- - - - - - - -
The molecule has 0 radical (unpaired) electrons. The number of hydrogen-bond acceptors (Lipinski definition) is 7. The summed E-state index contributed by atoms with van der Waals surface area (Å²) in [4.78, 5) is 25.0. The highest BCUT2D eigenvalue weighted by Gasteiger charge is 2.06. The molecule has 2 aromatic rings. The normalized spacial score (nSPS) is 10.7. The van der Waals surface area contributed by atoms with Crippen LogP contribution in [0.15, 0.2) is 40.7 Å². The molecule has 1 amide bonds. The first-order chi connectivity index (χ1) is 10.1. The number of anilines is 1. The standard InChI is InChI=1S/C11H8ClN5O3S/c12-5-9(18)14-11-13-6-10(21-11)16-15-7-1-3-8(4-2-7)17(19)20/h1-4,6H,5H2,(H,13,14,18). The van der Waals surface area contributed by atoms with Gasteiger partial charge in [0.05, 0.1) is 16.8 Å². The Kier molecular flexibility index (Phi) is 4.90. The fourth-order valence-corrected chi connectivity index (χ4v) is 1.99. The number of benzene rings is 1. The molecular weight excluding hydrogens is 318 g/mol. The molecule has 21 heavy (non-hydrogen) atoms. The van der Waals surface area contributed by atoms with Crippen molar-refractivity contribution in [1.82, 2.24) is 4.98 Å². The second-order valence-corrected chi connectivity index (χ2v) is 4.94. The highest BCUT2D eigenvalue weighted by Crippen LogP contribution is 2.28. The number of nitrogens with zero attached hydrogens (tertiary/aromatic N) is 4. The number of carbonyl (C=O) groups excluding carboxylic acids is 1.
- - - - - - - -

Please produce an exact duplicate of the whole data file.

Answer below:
The molecule has 0 radical (unpaired) electrons. The number of hydrogen-bond acceptors (Lipinski definition) is 7. The summed E-state index contributed by atoms with van der Waals surface area (Å²) in [4.78, 5) is 25.0. The highest BCUT2D eigenvalue weighted by Gasteiger charge is 2.06. The molecule has 2 aromatic rings. The normalized spacial score (nSPS) is 10.7. The van der Waals surface area contributed by atoms with Crippen LogP contribution in [0.15, 0.2) is 40.7 Å². The molecule has 1 amide bonds. The first-order chi connectivity index (χ1) is 10.1. The number of anilines is 1. The standard InChI is InChI=1S/C11H8ClN5O3S/c12-5-9(18)14-11-13-6-10(21-11)16-15-7-1-3-8(4-2-7)17(19)20/h1-4,6H,5H2,(H,13,14,18). The van der Waals surface area contributed by atoms with Gasteiger partial charge in [0.05, 0.1) is 16.8 Å². The Kier molecular flexibility index (Phi) is 4.90. The fourth-order valence-corrected chi connectivity index (χ4v) is 1.99. The number of benzene rings is 1. The molecular weight excluding hydrogens is 318 g/mol. The molecule has 21 heavy (non-hydrogen) atoms. The van der Waals surface area contributed by atoms with Crippen molar-refractivity contribution in [1.82, 2.24) is 4.98 Å². The second-order valence-corrected chi connectivity index (χ2v) is 4.94. The highest BCUT2D eigenvalue weighted by Crippen LogP contribution is 2.28. The number of nitrogens with zero attached hydrogens (tertiary/aromatic N) is 4. The number of carbonyl (C=O) groups excluding carboxylic acids is 1.